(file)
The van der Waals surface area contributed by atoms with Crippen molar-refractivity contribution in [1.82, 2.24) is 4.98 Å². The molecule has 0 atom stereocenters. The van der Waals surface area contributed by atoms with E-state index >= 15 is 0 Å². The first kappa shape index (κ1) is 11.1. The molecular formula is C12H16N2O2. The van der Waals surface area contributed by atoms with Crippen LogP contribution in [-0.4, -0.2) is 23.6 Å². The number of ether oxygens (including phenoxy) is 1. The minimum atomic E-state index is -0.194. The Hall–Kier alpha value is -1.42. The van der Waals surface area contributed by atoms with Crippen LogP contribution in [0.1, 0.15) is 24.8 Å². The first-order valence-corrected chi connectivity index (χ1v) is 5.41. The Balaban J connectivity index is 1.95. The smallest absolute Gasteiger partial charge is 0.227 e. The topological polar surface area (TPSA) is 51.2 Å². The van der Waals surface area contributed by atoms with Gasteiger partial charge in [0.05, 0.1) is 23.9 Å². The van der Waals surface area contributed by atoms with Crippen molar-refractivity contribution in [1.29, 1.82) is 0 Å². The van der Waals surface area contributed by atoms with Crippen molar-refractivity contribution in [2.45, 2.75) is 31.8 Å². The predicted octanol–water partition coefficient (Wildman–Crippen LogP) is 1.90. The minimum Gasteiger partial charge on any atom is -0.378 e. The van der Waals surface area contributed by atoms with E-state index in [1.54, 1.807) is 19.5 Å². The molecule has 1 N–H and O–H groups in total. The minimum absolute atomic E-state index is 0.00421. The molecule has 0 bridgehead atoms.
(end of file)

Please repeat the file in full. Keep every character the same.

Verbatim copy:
The van der Waals surface area contributed by atoms with Crippen molar-refractivity contribution in [1.82, 2.24) is 4.98 Å². The molecule has 0 atom stereocenters. The van der Waals surface area contributed by atoms with E-state index >= 15 is 0 Å². The first kappa shape index (κ1) is 11.1. The molecular formula is C12H16N2O2. The van der Waals surface area contributed by atoms with Crippen LogP contribution in [-0.4, -0.2) is 23.6 Å². The number of ether oxygens (including phenoxy) is 1. The minimum atomic E-state index is -0.194. The Hall–Kier alpha value is -1.42. The van der Waals surface area contributed by atoms with Crippen LogP contribution in [0.1, 0.15) is 24.8 Å². The first-order valence-corrected chi connectivity index (χ1v) is 5.41. The Balaban J connectivity index is 1.95. The smallest absolute Gasteiger partial charge is 0.227 e. The topological polar surface area (TPSA) is 51.2 Å². The van der Waals surface area contributed by atoms with Gasteiger partial charge in [0.05, 0.1) is 23.9 Å². The van der Waals surface area contributed by atoms with Crippen molar-refractivity contribution in [1.29, 1.82) is 0 Å². The van der Waals surface area contributed by atoms with Crippen molar-refractivity contribution in [2.45, 2.75) is 31.8 Å². The predicted octanol–water partition coefficient (Wildman–Crippen LogP) is 1.90. The minimum Gasteiger partial charge on any atom is -0.378 e. The van der Waals surface area contributed by atoms with E-state index in [1.54, 1.807) is 19.5 Å². The molecule has 1 N–H and O–H groups in total. The minimum absolute atomic E-state index is 0.00421. The molecule has 0 bridgehead atoms.